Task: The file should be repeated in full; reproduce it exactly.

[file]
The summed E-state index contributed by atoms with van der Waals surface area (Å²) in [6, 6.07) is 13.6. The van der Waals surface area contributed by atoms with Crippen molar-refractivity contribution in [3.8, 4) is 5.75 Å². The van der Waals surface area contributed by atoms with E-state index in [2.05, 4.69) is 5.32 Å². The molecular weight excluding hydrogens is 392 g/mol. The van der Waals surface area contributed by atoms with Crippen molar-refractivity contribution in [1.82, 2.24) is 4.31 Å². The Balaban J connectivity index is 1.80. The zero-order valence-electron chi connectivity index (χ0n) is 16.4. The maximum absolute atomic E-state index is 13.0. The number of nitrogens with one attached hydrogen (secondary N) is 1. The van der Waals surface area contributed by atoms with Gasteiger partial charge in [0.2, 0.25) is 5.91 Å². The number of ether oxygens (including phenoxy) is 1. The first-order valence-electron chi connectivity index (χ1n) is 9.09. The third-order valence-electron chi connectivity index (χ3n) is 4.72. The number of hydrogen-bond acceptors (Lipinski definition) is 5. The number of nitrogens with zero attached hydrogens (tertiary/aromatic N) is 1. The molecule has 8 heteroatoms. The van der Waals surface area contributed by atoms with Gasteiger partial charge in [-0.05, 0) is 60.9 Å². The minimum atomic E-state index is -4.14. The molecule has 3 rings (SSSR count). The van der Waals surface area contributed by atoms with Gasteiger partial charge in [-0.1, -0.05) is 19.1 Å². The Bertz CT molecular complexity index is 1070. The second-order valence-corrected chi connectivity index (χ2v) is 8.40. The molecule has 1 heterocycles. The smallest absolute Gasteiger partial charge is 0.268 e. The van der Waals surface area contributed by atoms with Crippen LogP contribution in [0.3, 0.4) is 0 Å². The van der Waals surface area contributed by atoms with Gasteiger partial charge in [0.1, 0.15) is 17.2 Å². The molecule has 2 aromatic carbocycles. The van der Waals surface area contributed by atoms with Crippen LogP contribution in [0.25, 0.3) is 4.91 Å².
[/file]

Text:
The summed E-state index contributed by atoms with van der Waals surface area (Å²) in [6, 6.07) is 13.6. The van der Waals surface area contributed by atoms with Crippen molar-refractivity contribution in [3.8, 4) is 5.75 Å². The van der Waals surface area contributed by atoms with E-state index in [2.05, 4.69) is 5.32 Å². The molecular weight excluding hydrogens is 392 g/mol. The van der Waals surface area contributed by atoms with Crippen molar-refractivity contribution in [1.82, 2.24) is 4.31 Å². The Balaban J connectivity index is 1.80. The zero-order valence-electron chi connectivity index (χ0n) is 16.4. The maximum absolute atomic E-state index is 13.0. The number of nitrogens with one attached hydrogen (secondary N) is 1. The van der Waals surface area contributed by atoms with Gasteiger partial charge in [0.2, 0.25) is 5.91 Å². The number of ether oxygens (including phenoxy) is 1. The first-order valence-electron chi connectivity index (χ1n) is 9.09. The third-order valence-electron chi connectivity index (χ3n) is 4.72. The number of hydrogen-bond acceptors (Lipinski definition) is 5. The number of nitrogens with zero attached hydrogens (tertiary/aromatic N) is 1. The molecule has 8 heteroatoms. The van der Waals surface area contributed by atoms with Gasteiger partial charge in [-0.05, 0) is 60.9 Å². The minimum atomic E-state index is -4.14. The molecule has 3 rings (SSSR count). The van der Waals surface area contributed by atoms with Gasteiger partial charge in [-0.1, -0.05) is 19.1 Å². The Bertz CT molecular complexity index is 1070. The second-order valence-corrected chi connectivity index (χ2v) is 8.40. The molecule has 1 heterocycles. The smallest absolute Gasteiger partial charge is 0.268 e. The van der Waals surface area contributed by atoms with Crippen LogP contribution in [0.3, 0.4) is 0 Å². The van der Waals surface area contributed by atoms with Gasteiger partial charge in [0.1, 0.15) is 17.2 Å². The molecule has 2 aromatic carbocycles. The van der Waals surface area contributed by atoms with Crippen LogP contribution in [0.25, 0.3) is 4.91 Å².